Just yesterday, I finished a much different version of that old novel. The new one, I have named Starling’s Call. If it goes into publication, as I hope it will, I might just have to dedicate it to Dan and my sisters, Pam and Patty. They were all there to show support for me as I grew. Dad would let the twins go to the drive-in movies, as long as I went with them. I would keep the boyfriends too occupied to have them get into trouble there in the dark. I was a sort of walking birth control, which was a burden fore any boy who courted either of them. Yet, Dan always took me along. He took me to my first drag race at Ohio Valley Raceway. He took me to Memorial Auditorium to a wrestling match, where we saw Dick the Bruiser take on The Sheik. Dan watched me grow up, was always the apple of my sister’s eye, taught me to love Frisch’s, and was always ready to talk cars with me.
I guess it’s easy to see why I wish that I could have given him in his own Corvette, that I could have said, “here you go” and tossed him the keys, so that he could drive it away. Last night, I imagined him saying that, where he is now, in perfect union with Pam, is even better than having his own Corvette. Now, I believe, he resides in the heart of all that he ever desired. When we give ourselves to others, we connect with God, I think, in a way we can never appreciate, as long as we live in a world that demands practicality, duty, sacrifice. Dan worked hard at those things. So, I think maybe the idea of a Corvette was Dan’s desire for freedom, for the ability to go where he wanted, as fast as he wanted, in style, too. A Corvette would have been a little something like heaven on earth for him. I couldn’t give him that, no matter how much I wished it, no matter how much he deserved it. No living person could, I reckon. We can’t give to anyone a perfect understanding of all we might wish for them. We can only love them, and I loved Dan Krupp.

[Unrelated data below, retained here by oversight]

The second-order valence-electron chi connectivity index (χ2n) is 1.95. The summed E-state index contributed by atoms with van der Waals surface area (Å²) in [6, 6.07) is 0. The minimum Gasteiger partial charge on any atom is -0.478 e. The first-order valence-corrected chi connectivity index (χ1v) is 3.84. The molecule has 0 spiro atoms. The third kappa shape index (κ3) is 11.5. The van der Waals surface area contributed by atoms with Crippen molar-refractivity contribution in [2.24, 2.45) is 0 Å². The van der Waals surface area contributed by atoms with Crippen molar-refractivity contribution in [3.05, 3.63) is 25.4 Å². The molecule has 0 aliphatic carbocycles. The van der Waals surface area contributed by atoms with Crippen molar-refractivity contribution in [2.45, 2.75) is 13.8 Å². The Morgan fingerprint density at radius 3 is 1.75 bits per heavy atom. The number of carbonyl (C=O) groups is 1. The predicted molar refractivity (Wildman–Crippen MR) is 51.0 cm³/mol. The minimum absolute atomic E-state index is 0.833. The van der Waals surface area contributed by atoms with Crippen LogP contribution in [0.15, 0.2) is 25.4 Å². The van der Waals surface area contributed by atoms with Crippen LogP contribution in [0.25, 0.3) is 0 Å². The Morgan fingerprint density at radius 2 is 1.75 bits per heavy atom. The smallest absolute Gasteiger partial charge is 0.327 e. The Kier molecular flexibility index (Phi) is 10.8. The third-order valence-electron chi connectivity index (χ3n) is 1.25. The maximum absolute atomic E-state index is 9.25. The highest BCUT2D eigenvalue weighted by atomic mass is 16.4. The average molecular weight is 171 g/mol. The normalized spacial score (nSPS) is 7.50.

The car in the picture above is a ’58 Vette, and was so primo that I had to think of him when I saw it. I had him by my side again and saw his eyes light up as he checked out the wheels and interior. I imagined him schooling me on the changes its owner made to the engine. I touched Dan’s symbol of freedom, looking at that car. I also realized that the only thing better than being able to put him behind the wheel of his own Corvette was having him in my live for the last fifty odd years, even if we weren’t able to talk about some of the things that were most important to either of us. We go on, after our time here. We are energy, at our core, and energy cannot be destroyed. It just changes form. Its way above my pay grade to know in detail what it’s like, but somehow, I think perfect union is perfect freedom. Streets of gold wouldn’t make much sense to Dan Krupp. They aren’t practical.
Dan and Pam, together again, makes excellent sense as a symbol of perfect union and freedom. We can touch a bit of that in life, catch some of that greater reality, when we do our best to love someone. It will never be perfect, in this life, like having a Corvette. They would, after all need tons of upkeep, as the high shine on that ’58 Vette shows us. But the desires of our hearts speak to us, show us some of that great mystery, and, today, I can feel something of that in Dan’s passing. So, drive on Dan, you and Pam. I see you together on whatever road you might choose. Drive on in the peace of perfect freedom and love. I’ll see you later.